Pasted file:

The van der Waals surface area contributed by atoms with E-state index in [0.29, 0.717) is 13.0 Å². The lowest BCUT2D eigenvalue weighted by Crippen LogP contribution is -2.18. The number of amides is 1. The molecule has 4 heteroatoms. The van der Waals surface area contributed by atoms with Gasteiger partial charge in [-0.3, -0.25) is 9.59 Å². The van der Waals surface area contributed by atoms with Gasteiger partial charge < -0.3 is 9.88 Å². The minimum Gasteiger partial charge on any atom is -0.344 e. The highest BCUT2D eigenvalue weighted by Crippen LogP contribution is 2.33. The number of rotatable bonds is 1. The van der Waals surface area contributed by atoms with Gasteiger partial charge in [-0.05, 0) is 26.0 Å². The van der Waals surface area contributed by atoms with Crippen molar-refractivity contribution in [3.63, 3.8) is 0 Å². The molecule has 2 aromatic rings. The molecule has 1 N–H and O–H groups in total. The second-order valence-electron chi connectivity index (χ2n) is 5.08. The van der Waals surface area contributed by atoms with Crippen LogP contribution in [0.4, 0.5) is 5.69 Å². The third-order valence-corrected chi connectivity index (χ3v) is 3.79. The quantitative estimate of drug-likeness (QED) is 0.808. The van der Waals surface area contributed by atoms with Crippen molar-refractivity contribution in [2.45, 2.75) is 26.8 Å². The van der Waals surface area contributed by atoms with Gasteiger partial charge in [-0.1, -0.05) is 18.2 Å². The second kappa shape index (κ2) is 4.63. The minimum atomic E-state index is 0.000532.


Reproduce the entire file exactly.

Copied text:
The van der Waals surface area contributed by atoms with E-state index in [0.29, 0.717) is 13.0 Å². The lowest BCUT2D eigenvalue weighted by Crippen LogP contribution is -2.18. The number of amides is 1. The molecule has 4 heteroatoms. The van der Waals surface area contributed by atoms with Gasteiger partial charge in [-0.3, -0.25) is 9.59 Å². The van der Waals surface area contributed by atoms with Gasteiger partial charge < -0.3 is 9.88 Å². The minimum Gasteiger partial charge on any atom is -0.344 e. The highest BCUT2D eigenvalue weighted by Crippen LogP contribution is 2.33. The number of rotatable bonds is 1. The van der Waals surface area contributed by atoms with Gasteiger partial charge in [-0.05, 0) is 26.0 Å². The van der Waals surface area contributed by atoms with Crippen molar-refractivity contribution in [3.63, 3.8) is 0 Å². The molecule has 2 aromatic rings. The molecule has 1 N–H and O–H groups in total. The second-order valence-electron chi connectivity index (χ2n) is 5.08. The van der Waals surface area contributed by atoms with Crippen LogP contribution in [0.4, 0.5) is 5.69 Å². The third-order valence-corrected chi connectivity index (χ3v) is 3.79. The quantitative estimate of drug-likeness (QED) is 0.808. The van der Waals surface area contributed by atoms with Crippen molar-refractivity contribution in [2.45, 2.75) is 26.8 Å². The van der Waals surface area contributed by atoms with Gasteiger partial charge in [-0.1, -0.05) is 18.2 Å². The second kappa shape index (κ2) is 4.63. The minimum atomic E-state index is 0.000532.